In terms of helping students, I think financial assistance that have actually been expanded due to COVID could help students who are not capable of paying capitation fees, because it is terrible that you get locked out of library and Canvas access if you do not pay these fees, which is ridiculous. Including the government, there is six grand being paid for your education, but if you don’t pay the €110 capitation fee, you are locked out from these resources. You should have access to these supports whether you have paid the capitation fees or not.
How do you plan on supporting students next year following the return of in-person exams, especially when many students have not done them before?
I myself have done in-person college exams and I did my Leaving Certificate in person. I have done these things that some people have not and I am still nervous to go back to in-person exams. A lot of things that are currently being organised are definitely things that I would like to do again next year in terms of workshops for how to study, how to prepare notes, how to set yourself up for an exam.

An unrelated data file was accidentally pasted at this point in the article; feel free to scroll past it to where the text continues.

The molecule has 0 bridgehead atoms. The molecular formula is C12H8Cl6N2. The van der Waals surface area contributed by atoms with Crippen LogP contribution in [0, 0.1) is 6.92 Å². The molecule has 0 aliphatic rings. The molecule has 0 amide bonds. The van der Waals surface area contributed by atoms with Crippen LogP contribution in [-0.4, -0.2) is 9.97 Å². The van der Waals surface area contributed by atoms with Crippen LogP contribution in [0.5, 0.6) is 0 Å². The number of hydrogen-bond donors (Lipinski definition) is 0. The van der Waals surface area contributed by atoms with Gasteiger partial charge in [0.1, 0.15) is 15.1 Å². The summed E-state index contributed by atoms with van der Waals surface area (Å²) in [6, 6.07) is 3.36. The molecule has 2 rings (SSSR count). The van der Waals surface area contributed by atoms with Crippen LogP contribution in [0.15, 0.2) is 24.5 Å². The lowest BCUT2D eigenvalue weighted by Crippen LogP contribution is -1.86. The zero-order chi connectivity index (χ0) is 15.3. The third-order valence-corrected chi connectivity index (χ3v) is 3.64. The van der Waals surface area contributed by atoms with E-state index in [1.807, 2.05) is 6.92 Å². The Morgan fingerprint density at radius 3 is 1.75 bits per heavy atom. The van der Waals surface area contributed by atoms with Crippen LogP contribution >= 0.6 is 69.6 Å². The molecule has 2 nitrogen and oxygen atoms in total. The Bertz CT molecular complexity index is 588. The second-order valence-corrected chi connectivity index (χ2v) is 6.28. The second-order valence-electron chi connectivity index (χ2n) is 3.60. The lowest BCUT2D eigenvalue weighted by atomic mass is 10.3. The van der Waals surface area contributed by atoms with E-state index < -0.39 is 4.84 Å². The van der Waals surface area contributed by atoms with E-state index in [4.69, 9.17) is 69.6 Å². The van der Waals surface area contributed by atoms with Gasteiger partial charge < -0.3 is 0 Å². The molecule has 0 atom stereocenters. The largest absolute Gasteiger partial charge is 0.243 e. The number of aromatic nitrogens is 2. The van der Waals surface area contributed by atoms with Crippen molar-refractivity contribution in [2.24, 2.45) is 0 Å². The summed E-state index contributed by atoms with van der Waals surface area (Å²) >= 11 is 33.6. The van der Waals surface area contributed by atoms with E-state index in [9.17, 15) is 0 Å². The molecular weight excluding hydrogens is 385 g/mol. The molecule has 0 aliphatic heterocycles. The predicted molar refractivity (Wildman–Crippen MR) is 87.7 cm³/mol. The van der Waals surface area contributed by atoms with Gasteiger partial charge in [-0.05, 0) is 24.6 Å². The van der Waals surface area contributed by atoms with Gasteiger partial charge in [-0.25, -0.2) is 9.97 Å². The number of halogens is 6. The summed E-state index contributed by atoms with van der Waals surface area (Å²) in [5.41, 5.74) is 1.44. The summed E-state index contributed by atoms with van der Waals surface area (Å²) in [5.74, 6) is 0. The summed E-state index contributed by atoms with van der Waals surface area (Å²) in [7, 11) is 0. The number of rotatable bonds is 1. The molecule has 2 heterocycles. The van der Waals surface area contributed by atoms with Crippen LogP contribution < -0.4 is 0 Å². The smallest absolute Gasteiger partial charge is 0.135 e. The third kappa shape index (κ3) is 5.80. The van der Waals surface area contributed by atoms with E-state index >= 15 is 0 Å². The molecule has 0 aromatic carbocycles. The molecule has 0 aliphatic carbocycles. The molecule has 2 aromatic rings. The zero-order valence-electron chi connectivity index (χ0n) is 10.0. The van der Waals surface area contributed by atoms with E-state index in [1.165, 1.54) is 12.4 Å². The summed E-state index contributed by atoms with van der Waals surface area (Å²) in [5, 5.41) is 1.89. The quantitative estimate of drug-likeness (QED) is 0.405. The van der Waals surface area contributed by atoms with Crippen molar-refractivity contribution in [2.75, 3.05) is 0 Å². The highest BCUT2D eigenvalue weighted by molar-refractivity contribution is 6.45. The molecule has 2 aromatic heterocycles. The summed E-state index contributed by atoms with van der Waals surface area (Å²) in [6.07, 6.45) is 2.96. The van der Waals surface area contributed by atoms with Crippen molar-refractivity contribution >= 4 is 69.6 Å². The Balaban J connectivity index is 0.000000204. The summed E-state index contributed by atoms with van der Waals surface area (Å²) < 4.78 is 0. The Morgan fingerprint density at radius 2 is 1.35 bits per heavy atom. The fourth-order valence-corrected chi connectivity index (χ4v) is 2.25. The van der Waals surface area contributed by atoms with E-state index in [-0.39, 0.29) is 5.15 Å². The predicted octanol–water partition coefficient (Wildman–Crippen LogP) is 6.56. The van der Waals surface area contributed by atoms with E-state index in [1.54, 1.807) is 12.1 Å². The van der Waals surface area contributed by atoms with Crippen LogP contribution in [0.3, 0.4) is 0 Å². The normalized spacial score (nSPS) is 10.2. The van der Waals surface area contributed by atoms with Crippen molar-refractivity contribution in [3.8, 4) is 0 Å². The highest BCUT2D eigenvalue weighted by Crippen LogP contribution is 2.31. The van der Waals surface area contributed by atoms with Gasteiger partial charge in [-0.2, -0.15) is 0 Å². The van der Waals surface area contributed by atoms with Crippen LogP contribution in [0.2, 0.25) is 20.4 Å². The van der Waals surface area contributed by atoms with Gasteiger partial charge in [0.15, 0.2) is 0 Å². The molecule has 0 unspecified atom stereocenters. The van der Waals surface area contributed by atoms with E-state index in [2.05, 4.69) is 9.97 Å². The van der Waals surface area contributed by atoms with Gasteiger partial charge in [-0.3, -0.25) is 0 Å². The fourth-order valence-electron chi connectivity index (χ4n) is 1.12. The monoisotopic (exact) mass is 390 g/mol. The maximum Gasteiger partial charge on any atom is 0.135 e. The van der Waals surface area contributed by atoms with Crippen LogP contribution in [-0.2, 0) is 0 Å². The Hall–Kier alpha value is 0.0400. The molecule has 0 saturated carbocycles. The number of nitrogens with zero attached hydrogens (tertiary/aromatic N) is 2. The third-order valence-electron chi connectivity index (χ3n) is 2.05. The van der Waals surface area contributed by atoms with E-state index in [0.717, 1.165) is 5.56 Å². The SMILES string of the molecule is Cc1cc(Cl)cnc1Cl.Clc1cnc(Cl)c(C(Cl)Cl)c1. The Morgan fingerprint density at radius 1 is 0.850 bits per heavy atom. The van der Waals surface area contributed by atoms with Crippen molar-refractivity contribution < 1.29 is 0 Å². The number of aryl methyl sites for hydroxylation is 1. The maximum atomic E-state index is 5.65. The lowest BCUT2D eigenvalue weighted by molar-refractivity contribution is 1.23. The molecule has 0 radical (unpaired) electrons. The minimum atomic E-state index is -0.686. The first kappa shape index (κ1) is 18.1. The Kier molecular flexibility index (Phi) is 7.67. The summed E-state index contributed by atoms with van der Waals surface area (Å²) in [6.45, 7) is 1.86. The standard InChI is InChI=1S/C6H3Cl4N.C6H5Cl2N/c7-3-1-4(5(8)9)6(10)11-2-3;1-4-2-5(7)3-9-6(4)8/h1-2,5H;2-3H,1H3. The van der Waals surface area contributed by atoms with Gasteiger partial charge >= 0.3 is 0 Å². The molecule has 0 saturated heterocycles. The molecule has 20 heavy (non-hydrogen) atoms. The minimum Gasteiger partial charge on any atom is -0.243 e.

Also, just informational things that could be shared on Instagram stories r visual walk-throughs going through things like how to get to Neptune Stadium, where it would say, “Here is where the bus to Neptune Stadium leaves from, You go in there, you sit down, you leave your phone in your bag and turn it off when you get there. You take things out of your pencil case and out your pencil case underneath the table.” Just simple things like that. I think it’s all these small things that build up to an intense fear around what it is. So, I think just explaining the procedure and explaining the step-by-step process will get rid of a lot of the fear of the unknown.
Past that, I think there is a need to work directly with Class Reps when their courses are anxious about in-person exams, as well as utilising the Skills Centre and IT Services about how to actually prepare for them. Those are institutional things but if anyone is still nervous about it, I am more than happy to take a phone call and chat with them as well because I think sometimes, just talking to a human being about why you’re afraid settles the nerves a little bit.
Voting for the UCC Student Union Elections and Referenda open on Monday, March 21st at 9 am. Further information on voting can be found at the UCC Students Union, and all voting will take place online.